Saturday, March 17, 2012

More government regs may drastically impact food prices

A study by a  food industry trade group says increased regulation of America's agricultural industries may lead to skyrocketing food prices.

The study released this month by the United Soybean Board summarizes, in part:

The United States is a leading global producer and exporter of animal products. In 2010, this production led to $283 billion in economic output and 1.8 million jobs. But the farmers, ranchers, and the innumerable companies involved in manufacturing and delivering the meat, egg, and dairy products that make up a key part of the American diet operate in a regulated world. And they are threatened by additional potential regulatory measures that would further constrain or control the manner in which livestock and poultry products are produced. 
Laws and regulations imposed by federal, state, and local governments can make domestic farmers and ranchers uncompetitive with competitors overseas and drive them out of business. Just as manufacturing and service jobs have been “offshored” to Mexico, China, South Korea, India, and other countries, excessive regulation could eventually cause animal agriculture to move offshore. This could lead to higher consumer prices. 
The cost of regulation 
The five regulatory areas most likely to generate increased costs for US producers in the near term are animal housing, environmental regulations, the use of antimicrobials and other drugs, livestock trading, and labor regulations. We found that leading the charge on adopting new regulations that impact production costs is often followed by a substantial decline in production that tends to increase consumer costs.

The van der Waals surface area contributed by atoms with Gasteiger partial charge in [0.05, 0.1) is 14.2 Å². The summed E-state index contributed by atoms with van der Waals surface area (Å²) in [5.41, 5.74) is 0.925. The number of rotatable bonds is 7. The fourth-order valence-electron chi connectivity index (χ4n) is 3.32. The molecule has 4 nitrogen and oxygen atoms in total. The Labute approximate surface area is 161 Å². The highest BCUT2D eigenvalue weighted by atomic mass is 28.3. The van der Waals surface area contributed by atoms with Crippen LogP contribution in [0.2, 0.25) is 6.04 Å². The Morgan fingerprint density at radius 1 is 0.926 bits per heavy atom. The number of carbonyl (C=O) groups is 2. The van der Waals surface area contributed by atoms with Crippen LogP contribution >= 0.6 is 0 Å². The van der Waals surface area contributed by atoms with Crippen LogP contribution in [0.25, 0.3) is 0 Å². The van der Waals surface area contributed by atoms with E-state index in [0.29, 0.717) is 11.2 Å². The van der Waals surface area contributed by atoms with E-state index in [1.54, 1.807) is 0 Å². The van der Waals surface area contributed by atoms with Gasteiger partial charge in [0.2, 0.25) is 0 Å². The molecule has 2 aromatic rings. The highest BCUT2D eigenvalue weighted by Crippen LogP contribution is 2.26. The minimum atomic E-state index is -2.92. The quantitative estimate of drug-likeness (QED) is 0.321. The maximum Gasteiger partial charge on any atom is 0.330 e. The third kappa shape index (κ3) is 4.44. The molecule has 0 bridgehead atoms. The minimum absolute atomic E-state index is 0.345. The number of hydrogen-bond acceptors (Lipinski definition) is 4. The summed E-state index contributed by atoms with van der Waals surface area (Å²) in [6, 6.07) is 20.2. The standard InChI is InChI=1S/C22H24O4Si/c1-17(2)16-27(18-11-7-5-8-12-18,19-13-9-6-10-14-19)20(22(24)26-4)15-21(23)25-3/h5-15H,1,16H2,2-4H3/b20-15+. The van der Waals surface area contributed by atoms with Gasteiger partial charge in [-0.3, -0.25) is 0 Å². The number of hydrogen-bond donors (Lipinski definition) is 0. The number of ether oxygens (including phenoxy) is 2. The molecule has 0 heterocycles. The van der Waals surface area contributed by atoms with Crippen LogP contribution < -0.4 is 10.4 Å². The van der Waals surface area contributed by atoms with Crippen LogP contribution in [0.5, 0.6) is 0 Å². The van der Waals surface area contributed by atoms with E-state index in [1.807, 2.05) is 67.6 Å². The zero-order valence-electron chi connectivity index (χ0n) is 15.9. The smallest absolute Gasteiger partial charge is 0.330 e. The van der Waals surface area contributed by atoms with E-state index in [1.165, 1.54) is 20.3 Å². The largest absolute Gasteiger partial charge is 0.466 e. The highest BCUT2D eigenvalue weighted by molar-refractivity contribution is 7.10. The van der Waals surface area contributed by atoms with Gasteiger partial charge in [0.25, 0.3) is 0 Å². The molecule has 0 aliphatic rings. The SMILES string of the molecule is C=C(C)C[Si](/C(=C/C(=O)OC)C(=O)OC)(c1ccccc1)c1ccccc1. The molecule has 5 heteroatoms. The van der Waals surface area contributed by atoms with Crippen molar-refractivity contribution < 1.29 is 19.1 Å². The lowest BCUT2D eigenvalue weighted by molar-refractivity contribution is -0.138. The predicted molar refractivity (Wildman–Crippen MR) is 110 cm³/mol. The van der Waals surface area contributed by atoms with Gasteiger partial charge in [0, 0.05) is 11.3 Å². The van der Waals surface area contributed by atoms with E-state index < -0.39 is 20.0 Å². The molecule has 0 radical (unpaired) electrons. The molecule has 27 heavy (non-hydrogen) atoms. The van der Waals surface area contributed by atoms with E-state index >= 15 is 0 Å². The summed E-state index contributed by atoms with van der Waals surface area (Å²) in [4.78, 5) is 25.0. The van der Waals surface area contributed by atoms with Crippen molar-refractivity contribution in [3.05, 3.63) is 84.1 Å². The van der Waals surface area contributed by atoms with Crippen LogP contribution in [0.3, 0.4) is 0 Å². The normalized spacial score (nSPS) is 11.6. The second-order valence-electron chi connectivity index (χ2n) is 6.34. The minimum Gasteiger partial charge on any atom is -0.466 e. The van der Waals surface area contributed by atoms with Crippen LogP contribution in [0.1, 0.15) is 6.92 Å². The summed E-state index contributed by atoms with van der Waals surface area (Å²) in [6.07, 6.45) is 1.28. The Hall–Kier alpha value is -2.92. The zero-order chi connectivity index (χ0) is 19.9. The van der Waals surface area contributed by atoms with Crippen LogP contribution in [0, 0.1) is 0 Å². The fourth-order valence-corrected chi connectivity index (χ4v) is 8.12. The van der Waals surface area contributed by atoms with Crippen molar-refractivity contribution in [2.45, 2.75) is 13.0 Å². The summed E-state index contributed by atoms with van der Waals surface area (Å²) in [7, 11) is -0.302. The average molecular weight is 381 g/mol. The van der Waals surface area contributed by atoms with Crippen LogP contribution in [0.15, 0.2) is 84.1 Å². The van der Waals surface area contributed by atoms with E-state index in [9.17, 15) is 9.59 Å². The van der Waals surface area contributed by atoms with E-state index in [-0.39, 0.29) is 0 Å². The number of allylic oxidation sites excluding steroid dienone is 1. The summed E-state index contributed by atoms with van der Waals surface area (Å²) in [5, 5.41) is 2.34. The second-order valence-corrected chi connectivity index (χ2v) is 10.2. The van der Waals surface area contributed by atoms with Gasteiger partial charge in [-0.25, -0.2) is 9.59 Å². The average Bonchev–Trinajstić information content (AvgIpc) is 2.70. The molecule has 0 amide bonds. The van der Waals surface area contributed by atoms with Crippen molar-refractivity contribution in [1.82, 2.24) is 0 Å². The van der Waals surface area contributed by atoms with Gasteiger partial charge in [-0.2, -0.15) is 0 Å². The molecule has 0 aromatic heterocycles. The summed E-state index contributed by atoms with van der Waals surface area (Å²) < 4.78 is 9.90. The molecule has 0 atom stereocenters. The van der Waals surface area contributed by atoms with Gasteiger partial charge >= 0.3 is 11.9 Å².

Using a conventional economic model, we estimated the consumer cost impact of higher production costs for pork, beef, chicken, turkey and eggs that could result from an increased regulatory burden from various sources. We looked at two scenarios – increases of 10% and 25% in production costs for each product. 
Taking into account supply and demand elasticities and the share of the retail price represented by producer costs, we estimate that the additional cost to US consumers would be $6.8 billion and $16.8 billion per year, respectively, for the two scenarios. In addition, in the 25% scenario, there would be a reduction in net exports of $1.1 billion that would in turn imply the elimination of about 9,000 jobs.
If you think such talk is fantasy, merely a scare tactic by an industry group seeking to preserve its status quo, think again. New regulations over the egg industry in the European Union went into effect earlier this year.  One British newspaper reports wholesale egg prices are up by 98 percent as a result. And eggs in Europe are in short supply.

Among the areas of new regulation proposed by government for U.S. agriculture are new restrictions on  youth involvement in running family farms. The Saratogian, a newspaper in Upstate New York, reports under newly proposed U.S. Department of Labor rules, 14 and 15-year-olds would not be allowed to operate even the most basic power equipment, such as battery-operated screwdrivers.

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